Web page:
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The Burger King logo is displayed at the post where the company's stock is traded on the floor of the New York Stock Exchange August 26, 2014.
The Burger King logo is displayed at the post where the company's stock is traded on the floor of the New York Stock Exchange August 26, 2014.
(Brendan McDermid/Reuters)

Breaking down the Tim Hortons-Burger King deal

The Burger King Worldwide Inc.-Tim Hortons Inc. tie-up has already drawn heat for its implications for the United States as a tax inversion strategy, but there’s plenty to like about the deal – especially if you’re a Tims shareholder.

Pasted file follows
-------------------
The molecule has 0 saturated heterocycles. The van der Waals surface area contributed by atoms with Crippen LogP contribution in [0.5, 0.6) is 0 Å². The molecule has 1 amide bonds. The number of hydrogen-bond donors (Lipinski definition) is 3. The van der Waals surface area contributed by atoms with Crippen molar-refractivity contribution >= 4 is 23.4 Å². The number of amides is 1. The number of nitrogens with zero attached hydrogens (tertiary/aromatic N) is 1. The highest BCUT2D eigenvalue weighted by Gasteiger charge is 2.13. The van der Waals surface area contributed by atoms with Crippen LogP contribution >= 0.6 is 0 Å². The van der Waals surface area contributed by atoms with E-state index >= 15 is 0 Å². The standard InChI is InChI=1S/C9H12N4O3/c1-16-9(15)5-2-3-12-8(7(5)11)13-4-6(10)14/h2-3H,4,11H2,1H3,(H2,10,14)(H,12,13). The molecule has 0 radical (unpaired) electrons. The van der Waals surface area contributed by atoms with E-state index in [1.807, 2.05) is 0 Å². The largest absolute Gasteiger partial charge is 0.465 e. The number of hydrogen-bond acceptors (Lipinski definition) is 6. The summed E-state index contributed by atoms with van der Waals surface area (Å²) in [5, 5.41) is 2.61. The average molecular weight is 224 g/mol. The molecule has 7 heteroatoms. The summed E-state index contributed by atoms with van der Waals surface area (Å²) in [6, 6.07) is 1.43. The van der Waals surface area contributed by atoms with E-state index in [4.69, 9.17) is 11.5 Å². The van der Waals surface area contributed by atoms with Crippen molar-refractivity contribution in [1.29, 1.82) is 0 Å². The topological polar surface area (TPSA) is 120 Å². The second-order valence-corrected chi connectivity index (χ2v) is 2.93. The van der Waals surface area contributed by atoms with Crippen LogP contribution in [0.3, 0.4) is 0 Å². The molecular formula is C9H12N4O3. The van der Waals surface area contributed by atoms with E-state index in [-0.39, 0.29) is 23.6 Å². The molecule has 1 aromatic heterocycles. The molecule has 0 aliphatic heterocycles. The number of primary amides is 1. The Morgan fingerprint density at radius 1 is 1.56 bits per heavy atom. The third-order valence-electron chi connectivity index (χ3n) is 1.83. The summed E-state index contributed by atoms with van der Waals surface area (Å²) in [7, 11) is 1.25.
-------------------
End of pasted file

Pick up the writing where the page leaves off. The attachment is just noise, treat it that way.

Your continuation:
The price

Tims wasn’t cheap before, trading at around 17 times price to earnings, which J.P. Morgan analysts, in a Aug. 7 report, said was “slightly above the longer-term 16-17x we believe is appropriate” for a quick-service restaurant chain. That didn’t stop Burger King and its owners, Brazilian private equity firm 3G Capital, from paying a significant premium above the recent share price. The announcement characterized the premium for the cash and shares combination offer ($65.50 cash, 0.8025 shares in the new company, per THI share) as 39 per cent above Tims’ 30-day volume-weighted average price on Aug. 22. (They can also take either $88.50 in cash, or 3.0879 common shares of the new company, pro rata.) 3G apparently isn’t afraid to pay rich prices for their targets – in 2010, they bought Burger King itself for a nearly 46-per-cent premium.